January 20, 2015

the-red-towerWe Find Surrealistic Art More Reassuring After We’ve Been Reminded of Our Mortality
It has long been argued that, in the face of existential threats, art can evoke a comforting aura of collective meaning and transcendence. That’s a fairly obvious dynamic with sacred works, but it can also be true of secular images that serve as poignant reminders of the beliefs that give one’s life meaning. Somewhat counter-intuitively, a research team led by psychologist Verena Graupmann of DePaul University reports surrealistic art can serve this same purpose. It argues that the disconcerting quality of such works allows viewers to liberate their thinking “from mundane limitations and fears” and forge “a connection with a more holistic level of meaning.” (Tom Jacobs, Pacific Standard)

Personal Story Editing and Happiness
Researchers are studying whether the power of writing—and then rewriting—your personal story can lead to behavioral changes and improve happiness. The concept is based on the idea that we all have a personal narrative that shapes our view of the world and ourselves. But sometimes our inner voice doesn’t get it completely right. Some researchers believe that by writing and then editing our own stories, we can change our perceptions of ourselves and identify obstacles that stand in the way of better health. (Tara Parker-Pope, Well, The New York Times)

Five Bizarre Rituals—and Why People Perform Them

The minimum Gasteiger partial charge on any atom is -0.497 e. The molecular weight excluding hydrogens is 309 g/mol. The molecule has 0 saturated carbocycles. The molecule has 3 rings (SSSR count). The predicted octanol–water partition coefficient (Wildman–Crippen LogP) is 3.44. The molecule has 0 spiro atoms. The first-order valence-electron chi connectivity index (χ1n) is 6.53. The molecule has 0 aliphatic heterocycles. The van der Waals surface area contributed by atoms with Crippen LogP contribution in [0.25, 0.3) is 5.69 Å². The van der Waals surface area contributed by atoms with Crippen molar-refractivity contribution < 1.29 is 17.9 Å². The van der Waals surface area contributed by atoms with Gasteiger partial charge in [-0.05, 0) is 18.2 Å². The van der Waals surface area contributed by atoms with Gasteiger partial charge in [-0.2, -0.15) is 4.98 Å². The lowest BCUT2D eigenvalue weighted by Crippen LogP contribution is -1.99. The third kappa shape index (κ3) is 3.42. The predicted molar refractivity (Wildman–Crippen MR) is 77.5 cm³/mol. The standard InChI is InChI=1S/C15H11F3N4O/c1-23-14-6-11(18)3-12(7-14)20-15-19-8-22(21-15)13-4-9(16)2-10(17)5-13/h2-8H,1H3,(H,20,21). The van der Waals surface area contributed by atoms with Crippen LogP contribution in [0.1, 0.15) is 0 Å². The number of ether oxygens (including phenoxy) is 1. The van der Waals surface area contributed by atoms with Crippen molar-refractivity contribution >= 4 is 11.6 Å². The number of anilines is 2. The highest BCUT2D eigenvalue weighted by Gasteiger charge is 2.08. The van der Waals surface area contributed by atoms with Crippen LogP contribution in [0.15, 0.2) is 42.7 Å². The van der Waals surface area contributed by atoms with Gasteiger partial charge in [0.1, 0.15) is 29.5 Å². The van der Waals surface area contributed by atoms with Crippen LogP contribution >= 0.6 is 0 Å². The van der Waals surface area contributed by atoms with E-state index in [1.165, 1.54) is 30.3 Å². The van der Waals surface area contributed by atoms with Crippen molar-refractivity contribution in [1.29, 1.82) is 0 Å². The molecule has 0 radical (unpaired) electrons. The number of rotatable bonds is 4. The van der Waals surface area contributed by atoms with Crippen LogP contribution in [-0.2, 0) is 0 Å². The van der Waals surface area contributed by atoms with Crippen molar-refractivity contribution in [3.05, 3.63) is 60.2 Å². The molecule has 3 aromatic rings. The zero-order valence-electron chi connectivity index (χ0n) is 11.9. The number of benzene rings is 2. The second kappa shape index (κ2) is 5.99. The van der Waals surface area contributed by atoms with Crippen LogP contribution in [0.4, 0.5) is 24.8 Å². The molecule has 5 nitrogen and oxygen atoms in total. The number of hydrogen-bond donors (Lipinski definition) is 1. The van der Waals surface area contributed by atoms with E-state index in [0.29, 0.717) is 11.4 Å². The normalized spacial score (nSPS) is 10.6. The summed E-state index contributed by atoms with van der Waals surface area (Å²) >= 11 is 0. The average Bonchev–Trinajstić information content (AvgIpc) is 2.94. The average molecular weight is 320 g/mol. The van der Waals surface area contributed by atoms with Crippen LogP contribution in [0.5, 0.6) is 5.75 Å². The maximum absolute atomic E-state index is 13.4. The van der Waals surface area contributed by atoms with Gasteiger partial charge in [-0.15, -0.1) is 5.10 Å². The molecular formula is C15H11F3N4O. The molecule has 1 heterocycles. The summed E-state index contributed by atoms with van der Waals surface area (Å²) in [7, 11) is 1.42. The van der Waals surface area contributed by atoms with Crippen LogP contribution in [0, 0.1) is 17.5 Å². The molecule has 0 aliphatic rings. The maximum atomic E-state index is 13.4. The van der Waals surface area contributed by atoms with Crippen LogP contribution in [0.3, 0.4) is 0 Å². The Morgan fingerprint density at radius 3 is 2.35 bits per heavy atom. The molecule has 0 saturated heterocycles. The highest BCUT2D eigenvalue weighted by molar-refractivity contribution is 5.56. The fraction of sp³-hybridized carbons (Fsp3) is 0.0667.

Rituals can be found in every human group and society, yet they are remarkably difficult to define. One thing they all have in common is being outside the everyday—they do not make sense in terms of cause and effect. Another is that they serve as a badge of belonging and a kind of social glue to unite the people that perform them. This helps explain some strange characteristics associated with the most powerful rituals. (Kate Douglas, New Scientist)

“What Is It Like to Be a Psychopath?”

Cognitive neuroscientist Kent Kiehl discusses his research and personal experience working with “those without conscience.” Scott Barry Kaufman and Kent demystify the historically fascinating illness as it relates to criminal activity, genius, evil, flourishing, the brain, gender, and treatment. (The Psychology Podcast)

The Moral Arc

Today most people are sickened at the idea of merriment at an execution. (Many are disturbed that executions take place at all.) We recoil from other once-common practices, too: slavery, the mistreatment of children, animal cruelty. Such shifts in attitude or belief surely constitute a form of moral progress and suggest, for once, that civilization is advancing and not receding. How such progress came about is the fascinating question at the heart of The Moral Arc, an ambitious book by Michael Shermer, a prolific science writer and the founding publisher of Skeptic magazine. (Sally Satel, The Wall Street Journal)

Are We Real When We Are Online?

Today at 7 p.m.
Must we be virtuous in the virtual world? What is the nature of the connections we make when people don’t know the whole story? Join panelists Judith Donath of the Harvard Berkman Center, Rabbi Matt Soffer of Temple Israel, and the Rev. David Thom of Cambridge Roundtable for a lively discussion on the ethics of Internet anonymity. Moderated by Rabbi Geoff Mitelman of Sinai and Synapses, and presented by MIT Hillel and Sinai and Synapses.

Category: Field Notes


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